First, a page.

Advanced nuclear, carbon capture and battery storage are among various energy technologies named in a joint study by former U.S. Energy Secretary Ernest Moniz and energy scholar Daniel Yergin as having "the highest breakthrough potential" to decarbonize the U.S., but only if the private and public sectors collaborate and accelerate investments in clean energy innovation.
Commissioned by the Bill Gates-led Breakthrough Energy Coalition and released Feb. 6, the joint study by Energy Futures Initiative CEO Moniz and IHS Markit Ltd. Vice Chairman Yergin identified clean energy technologies they said are essential for decarbonizing the U.S. economy by midcentury, as desired by many U.S. states committed to meeting the goals of the Paris Agreement on climate change.
The report named advanced nuclear reactors and storage and battery technologies as "high priority" clean energy technologies, along with carbon capture, use and storage; sunlight to fuels; and biological sequestration. In addition, with respect to the difficult-to-decarbonize industrial and building sectors, the study named hydrogen and various advanced manufacturing and building energy technologies, such as automation and high efficiency electric heating systems, as promising innovations.
Along with calling for increased and better targeted public sector investments across all stages of innovation, from research and development to commercial scale demonstration, and a larger role for states and city governments, the report emphasized the need for public-private partnerships across the innovation value chain. The report also recommended that the private sector step up its innovation investments from the savings created by the Trump administration's 2017 corporate tax cut and focus on testing facilities for product demonstration.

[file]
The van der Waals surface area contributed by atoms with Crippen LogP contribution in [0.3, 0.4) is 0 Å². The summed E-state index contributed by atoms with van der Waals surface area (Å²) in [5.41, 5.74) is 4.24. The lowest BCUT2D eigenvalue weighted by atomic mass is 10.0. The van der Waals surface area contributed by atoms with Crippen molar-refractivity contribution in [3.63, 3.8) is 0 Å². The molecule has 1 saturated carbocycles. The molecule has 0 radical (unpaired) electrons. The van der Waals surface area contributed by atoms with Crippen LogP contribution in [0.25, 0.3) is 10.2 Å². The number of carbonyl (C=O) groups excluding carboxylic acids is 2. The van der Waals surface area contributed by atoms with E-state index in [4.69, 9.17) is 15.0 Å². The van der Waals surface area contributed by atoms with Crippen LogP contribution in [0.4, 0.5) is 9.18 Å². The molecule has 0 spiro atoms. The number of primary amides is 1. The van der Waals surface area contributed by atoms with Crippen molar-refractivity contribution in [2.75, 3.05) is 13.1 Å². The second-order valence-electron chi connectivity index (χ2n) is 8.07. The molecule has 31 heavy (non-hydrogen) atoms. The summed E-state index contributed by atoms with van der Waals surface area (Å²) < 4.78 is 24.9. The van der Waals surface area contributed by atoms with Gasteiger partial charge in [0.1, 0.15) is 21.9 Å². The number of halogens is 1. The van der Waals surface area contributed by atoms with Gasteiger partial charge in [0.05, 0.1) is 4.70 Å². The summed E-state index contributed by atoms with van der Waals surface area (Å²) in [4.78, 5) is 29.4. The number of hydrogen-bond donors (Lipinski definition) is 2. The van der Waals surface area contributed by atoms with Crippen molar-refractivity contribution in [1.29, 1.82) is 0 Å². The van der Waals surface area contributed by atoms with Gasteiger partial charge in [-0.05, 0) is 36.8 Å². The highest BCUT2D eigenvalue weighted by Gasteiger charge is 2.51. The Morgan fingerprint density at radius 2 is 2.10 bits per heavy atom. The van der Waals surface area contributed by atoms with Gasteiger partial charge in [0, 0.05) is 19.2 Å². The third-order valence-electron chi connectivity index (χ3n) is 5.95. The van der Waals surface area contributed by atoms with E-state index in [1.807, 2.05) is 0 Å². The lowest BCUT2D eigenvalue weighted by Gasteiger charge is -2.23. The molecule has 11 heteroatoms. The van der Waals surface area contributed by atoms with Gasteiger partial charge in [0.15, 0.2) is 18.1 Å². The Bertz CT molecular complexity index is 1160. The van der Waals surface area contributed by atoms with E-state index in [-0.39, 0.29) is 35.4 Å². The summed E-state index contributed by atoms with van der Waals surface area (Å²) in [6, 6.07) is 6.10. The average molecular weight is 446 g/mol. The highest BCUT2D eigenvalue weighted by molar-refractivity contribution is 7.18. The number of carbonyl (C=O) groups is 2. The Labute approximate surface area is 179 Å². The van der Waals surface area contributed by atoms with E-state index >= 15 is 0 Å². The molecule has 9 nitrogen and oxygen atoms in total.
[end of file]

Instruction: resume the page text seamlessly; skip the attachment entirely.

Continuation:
"Without the right kind of investment across the clean energy innovation chain, we're going to have problems with acceleration of these technologies," Moniz said at a Washington, D.C., event with Yergin held Feb. 6 and hosted by Politico.
The study warned that innovation difficulties, coupled with other countries' commitments to Paris climate goals and clean energy investments, also threaten to topple the U.S. as the world's leader in clean energy innovation. For instance, Moniz noted that China in 2017 invested $98 billion in renewables and $41 billion in its electric grid — double the U.S. investment.
The report also recommended that the U.S. Department of Energy revise its fuel-centric organizational structure, which Moniz and Yergin described as a product of the 1970s oil embargoes, to reflect the role electricity plays in America’s fuel infrastructure.
While Moniz and Yergin agreed that no one technology will decarbonize the power grid, they differed on whether U.S. energy markets should put a price on fossil fuel carbon emissions. Moniz said the U.S. will need to implement carbon pricing, but Yergin said that is just one pathway to decarbonization.
"In an era of low U.S. fossil-energy prices, establishing a cost advantage for clean energy is challenging," the report said. "The externalities of energy use that clean energy innovation is intended to mitigate usually are not manifest to the buyer as a cost, and the corresponding benefits of avoiding those externalities are not manifest as an economic gain."
At a separate panel discussion, Xcel Energy Inc. President, CEO and Chairman Ben Fowke cautioned that getting renewables to supply 80% or 100% of state generation mixes by 2050 — as desired by many states, such as California, Hawaii and New York — pushes the limits on how much intermittent renewable generation the power grid can handle.
Fowke said the "last 20%" of decarbonization is going to require dispatchable zero-carbon technologies, such as carbon sequestration or advanced nuclear reactors. One promising technology Fowke mentioned is passively cooled advanced nuclear, such as Fluor Corp. subsidiary NuScale Power LLC's pre-fabricated small modular reactor design being funded by the DOE and slated to have its first stackable unit built in the mid-2020s at the DOE's Idaho National Laboratory.
"I'm a big fan of the next-generation of nuclear, but I think we have to be technology agnostic [with deep decarbonization]," Fowke said. "Whatever gets us there in the most affordable way without sacrificing reliability is where I'll put my money." Fowke also stressed that new regulatory paradigms must be created to bring innovative energy technologies to market.
Lisa Jacobson, president of the Business Council for Sustainable Energy, said the marketplace needs to be aligned with regulatory and innovative changes so price signals support the financing of those new innovative technologies. Jacobson also noted that the DOE already helps drive innovation by highlighting best practices in technology policies, business models and private-public partnerships, as well as by identifying ways to reduce costs. When all of those things come together, she said, the U.S. energy industry finds innovative opportunities.